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When was the first railway made in Victorian times?

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Railways (including steam-driven railways) actually pre-date the Victorian era by many years.

Horse-drawn (or slave-drawn) wooden railways date back to Ancient Greece and were quite common in medieval Europe. A wooden railway built in 1515 at the Hohensalzburg Castle in Austria still exists and is probably the oldest railway still to operate.

The first steam engine locomotive was patented by James Watt in 1794. In 1804, Richard Trevithick demonstrated the first locomotive-hauled train in Merthyr Tydfil, United Kingdom. It was not successful though, as it broke many of the brittle cast-iron plates.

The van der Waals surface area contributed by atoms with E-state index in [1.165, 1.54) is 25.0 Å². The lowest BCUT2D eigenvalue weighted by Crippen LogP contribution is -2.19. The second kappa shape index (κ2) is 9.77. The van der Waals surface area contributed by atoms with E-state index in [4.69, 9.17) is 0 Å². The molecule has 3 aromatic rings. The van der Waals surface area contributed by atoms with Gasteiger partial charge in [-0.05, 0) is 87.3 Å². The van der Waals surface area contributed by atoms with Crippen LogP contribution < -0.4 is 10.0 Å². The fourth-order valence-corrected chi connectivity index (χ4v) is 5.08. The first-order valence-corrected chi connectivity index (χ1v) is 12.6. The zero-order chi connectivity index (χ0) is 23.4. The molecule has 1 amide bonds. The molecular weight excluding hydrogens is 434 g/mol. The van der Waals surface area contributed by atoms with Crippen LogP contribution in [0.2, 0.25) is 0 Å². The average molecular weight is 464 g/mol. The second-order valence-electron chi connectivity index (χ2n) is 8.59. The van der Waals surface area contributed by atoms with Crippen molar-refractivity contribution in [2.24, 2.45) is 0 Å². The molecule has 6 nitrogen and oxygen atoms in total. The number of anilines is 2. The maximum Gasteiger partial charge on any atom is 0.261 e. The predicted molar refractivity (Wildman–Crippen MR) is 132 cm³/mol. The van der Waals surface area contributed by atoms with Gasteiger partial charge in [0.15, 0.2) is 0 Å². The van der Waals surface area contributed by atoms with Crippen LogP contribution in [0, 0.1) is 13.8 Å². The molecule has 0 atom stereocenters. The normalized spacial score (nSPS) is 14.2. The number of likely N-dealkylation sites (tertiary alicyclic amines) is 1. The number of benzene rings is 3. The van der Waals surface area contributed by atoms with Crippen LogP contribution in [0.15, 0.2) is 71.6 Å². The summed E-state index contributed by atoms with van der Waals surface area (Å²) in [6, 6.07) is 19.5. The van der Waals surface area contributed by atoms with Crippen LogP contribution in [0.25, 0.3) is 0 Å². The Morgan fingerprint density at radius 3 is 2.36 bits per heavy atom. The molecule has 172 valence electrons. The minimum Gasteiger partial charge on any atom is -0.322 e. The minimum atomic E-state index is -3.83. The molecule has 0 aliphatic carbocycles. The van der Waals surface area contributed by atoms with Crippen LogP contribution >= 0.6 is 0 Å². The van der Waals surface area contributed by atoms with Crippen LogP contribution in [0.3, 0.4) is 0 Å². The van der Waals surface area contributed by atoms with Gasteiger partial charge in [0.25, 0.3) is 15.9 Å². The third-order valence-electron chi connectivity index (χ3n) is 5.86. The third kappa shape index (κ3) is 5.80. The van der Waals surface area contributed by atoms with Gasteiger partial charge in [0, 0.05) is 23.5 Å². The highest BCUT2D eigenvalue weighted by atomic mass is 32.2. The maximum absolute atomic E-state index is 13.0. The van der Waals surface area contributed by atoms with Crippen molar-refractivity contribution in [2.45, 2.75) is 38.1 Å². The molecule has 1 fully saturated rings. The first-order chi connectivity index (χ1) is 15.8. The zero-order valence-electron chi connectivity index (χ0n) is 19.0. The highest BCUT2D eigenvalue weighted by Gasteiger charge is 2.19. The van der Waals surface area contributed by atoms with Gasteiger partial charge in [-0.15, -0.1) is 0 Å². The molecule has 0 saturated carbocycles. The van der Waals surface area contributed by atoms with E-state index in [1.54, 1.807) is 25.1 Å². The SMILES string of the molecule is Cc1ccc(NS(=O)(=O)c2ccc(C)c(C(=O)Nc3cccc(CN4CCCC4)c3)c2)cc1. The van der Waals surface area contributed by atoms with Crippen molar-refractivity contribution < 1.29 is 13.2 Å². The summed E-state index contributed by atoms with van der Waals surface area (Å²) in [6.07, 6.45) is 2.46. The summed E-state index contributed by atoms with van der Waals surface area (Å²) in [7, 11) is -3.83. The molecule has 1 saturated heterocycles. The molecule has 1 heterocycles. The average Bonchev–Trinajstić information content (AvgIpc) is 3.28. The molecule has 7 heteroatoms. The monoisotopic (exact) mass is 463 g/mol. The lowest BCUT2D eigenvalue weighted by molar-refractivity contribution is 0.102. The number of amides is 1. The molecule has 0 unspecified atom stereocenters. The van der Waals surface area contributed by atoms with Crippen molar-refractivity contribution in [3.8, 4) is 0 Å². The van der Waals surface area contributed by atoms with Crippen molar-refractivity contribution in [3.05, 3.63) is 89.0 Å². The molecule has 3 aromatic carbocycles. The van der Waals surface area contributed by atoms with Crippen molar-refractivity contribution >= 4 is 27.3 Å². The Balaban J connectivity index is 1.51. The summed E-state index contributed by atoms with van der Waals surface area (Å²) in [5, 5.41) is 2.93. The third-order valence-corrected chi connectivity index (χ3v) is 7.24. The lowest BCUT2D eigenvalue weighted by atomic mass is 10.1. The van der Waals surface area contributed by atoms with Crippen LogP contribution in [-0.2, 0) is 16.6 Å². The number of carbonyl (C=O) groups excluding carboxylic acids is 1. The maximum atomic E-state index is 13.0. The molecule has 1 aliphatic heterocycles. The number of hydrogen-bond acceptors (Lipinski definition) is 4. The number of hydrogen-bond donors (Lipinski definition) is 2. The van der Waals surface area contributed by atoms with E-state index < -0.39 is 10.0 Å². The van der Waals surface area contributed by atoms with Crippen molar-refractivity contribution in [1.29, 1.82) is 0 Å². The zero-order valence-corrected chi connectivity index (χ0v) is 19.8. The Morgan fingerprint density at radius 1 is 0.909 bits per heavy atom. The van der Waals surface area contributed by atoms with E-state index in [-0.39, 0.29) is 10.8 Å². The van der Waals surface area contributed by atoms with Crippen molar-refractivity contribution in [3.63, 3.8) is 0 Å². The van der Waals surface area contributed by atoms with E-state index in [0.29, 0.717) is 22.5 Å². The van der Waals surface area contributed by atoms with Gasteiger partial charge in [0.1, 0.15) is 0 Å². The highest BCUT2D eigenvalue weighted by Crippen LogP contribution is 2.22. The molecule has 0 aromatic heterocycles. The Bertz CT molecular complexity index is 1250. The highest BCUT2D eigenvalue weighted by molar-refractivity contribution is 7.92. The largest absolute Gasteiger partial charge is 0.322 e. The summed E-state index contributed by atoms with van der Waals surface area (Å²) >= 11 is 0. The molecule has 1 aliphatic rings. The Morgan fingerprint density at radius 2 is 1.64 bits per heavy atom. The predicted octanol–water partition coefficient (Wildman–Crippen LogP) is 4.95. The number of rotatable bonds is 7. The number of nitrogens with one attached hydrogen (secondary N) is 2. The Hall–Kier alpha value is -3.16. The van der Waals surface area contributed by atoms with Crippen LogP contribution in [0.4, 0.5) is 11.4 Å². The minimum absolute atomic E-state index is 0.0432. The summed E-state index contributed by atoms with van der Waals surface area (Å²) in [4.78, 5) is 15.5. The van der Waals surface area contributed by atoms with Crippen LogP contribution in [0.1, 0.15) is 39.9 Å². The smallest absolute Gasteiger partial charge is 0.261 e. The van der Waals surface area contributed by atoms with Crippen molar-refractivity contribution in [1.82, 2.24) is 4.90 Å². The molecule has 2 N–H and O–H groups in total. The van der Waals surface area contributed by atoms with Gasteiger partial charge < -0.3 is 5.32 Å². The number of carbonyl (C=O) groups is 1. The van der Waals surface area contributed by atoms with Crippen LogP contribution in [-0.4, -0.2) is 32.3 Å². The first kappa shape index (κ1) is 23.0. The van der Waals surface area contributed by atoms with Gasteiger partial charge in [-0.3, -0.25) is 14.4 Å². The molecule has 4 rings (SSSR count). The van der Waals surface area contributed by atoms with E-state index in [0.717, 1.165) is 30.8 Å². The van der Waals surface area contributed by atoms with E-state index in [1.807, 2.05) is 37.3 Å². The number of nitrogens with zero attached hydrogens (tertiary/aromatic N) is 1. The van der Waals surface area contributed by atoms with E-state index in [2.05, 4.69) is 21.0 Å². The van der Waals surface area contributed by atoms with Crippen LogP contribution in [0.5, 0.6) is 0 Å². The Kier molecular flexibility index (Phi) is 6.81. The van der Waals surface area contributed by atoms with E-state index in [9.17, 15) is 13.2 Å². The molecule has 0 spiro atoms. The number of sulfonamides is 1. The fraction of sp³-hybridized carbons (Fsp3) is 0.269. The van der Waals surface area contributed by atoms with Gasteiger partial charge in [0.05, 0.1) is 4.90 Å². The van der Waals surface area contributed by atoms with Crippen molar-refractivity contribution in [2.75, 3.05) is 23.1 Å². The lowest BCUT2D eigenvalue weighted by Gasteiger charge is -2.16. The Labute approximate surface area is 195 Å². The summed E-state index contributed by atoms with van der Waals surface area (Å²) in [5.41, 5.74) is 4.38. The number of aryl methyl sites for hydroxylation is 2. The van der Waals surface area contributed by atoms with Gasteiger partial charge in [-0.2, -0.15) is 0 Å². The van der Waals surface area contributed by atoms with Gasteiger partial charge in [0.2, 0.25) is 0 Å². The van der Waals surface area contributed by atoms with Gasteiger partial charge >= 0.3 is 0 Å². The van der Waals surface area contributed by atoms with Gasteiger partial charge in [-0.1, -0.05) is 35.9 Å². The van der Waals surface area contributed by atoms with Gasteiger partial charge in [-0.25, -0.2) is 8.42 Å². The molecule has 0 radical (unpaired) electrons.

In 1811, John Blenkinsop designed the first successful and practical railway — a rack railway worked by a steam locomotive between Middleton Colliery and Leeds.

In 1830, the first intercity railway, the Liverpool and Manchester Railway, opened. The same year the first inter-city railway in America was opened, from Baltimore to Ellicott City, and this line was extended to Washington DC by 1835.

Hence by the time Victoria was crowned in 1837 railways were already numerous and successful throughout Britain and the USA.

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